U.S. Ports on Four Great Lakes Export Grain During November

The Great Lakes Seaway Partnership today announced the tonnage report for commercial vessel activity in the St. Lawrence Seaway System through November, 2022. The report indicates the Seaway System continues to be a reliable and dependable global shipping route.

“Shipping on the Great Lakes St. Lawrence Seaway System depends on the capabilities of a network of highly capable ports that help feed the world and empower our economy at home,” said Adam Tindall-Schlicht, Administrator, Great Lakes St. Lawrence Seaway Development Corporation.

“The November tonnage report is another indicator that international supply chains through Great Lakes ports are diverse and reliable as we near the close of the 2022 shipping season.”

November grain exports originated from Oswego, Toledo, Milwaukee, and Duluth, showcasing the diversity of the Seaway System supply chain and the global access that North American growers and exporters have via the Great Lakes.

It's estimated that U.S. Great Lakes ports traded with at least 19 countries during November, up from 18 in October.

Below are the key performance indicators and commodity data comparing tonnage figures through November 2022 to the same period of 2021.

November highlights from American Great Lakes ports

Lake Superior

More than 1.9 million short tons of iron ore sailed from the Port of Duluth-Superior in November 2022 – the season’s fourth-highest monthly iron ore throughput – helping lift the port’s season-to-date maritime tonnage total above 26.5 million through Nov. 30, 2022.

“General cargo shipments, including project cargoes, over-dimensional cargoes and a variety of other types, have definitely been among the highlights this season in the Port of Duluth-Superior,” said Deb DeLuca, executive director of the Duluth Seaway Port Authority.

“It’s been a very good year for those arrivals, with shippers benefiting not only from Duluth Cargo Connect heavy-lift capabilities, but also from our port’s excellent road and rail clearances to and from the middle of North America. It’s part of the advantage cargo-movers gain by using the Great Lakes-St. Lawrence Seaway System to reach the Upper Midwest and interior Canada.”

Lake Erie

During November, tonnage at the Port of Toledo surpassed 10.5 million tons for the year. Gains in coal, grain, and iron ore led the way and shipments are expected to remain steady going into the final month of the shipping season.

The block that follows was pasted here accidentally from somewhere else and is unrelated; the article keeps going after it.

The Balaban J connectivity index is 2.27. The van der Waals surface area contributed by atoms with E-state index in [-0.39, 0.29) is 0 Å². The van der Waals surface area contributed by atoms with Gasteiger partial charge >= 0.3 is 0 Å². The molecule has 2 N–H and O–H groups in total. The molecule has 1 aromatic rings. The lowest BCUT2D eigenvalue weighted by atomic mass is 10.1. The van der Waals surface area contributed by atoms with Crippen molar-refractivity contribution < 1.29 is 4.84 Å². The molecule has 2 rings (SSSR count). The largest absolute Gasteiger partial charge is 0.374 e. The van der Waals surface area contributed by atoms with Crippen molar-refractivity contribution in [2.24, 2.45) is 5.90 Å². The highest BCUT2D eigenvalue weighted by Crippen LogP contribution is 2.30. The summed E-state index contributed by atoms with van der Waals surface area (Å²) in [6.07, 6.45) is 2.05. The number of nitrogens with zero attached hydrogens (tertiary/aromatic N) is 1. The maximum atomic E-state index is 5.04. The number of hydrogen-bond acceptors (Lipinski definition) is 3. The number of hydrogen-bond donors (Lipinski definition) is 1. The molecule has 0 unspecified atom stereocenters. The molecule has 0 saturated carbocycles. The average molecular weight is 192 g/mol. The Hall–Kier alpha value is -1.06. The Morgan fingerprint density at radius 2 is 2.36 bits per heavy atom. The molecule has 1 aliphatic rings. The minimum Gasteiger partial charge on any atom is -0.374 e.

“We are handling about 20 percent more cargo since the Cleveland Cliffs HBI plant went into production at the Port of Toledo two years ago,” said Joseph Cappel, VP of Business Development for the Toledo-Lucas County Port Authority.

“We will build on our new baseline by continuing to make improvements to our dock and material handling capabilities making the necessary investments that will modernize our facilities. The acquisition of a Liebherr 550 mobile harbor crane, the reconstruction of the dock wall at Midwest Terminals, a new conveyor system, and the addition of a multi-modal liquid bulk transload facility represent over $32 million in recent project investment at the Port of Toledo.”

Lake Michigan

Port Milwaukee’s docks imported multiple steel shipments and exported a grain shipment last month.

“Port Milwaukee is realizing new maritime commerce opportunities with an increase of high-value breakbulk and project cargoes,” said Jonathan Fera, spokesperson for Port Milwaukee.

“With the significant level of steel shipments traveling through our terminals, Port Milwaukee stands ready to welcome and transport cargo of all kinds in supporting regional economic activity that moves the Great Lakes supply chain forward.”

Also during November, the Illinois International Port District received multiple shipments containing steel products. The final destination for many of these shipments are conveniently located within a one-day drive of Chicago.

“We’ve seen significant regional supply chain diversions this year, which has positioned Chicago as a key destination for commodities like steel, plywood, sugar, and non-ferrous metals,” said Erik A. Varela, executive director, Illinois International Port District. “Thankfully we’ve been up to the task and have been able to help deliver these commodities that uplift the region's economy.”

Lake Ontario

The Port of Oswego continued its strong year as an agricultural exporter with an outbound soybean shipment in November.

"This year has shown the immense capabilities of the Great Lakes to deliver food to the global market, and Oswego has played a significant role in that," said Bill Scriber, executive director, Port of Oswego. "November was another productive month on our docks and we look forward to finishing the 2022 year strong."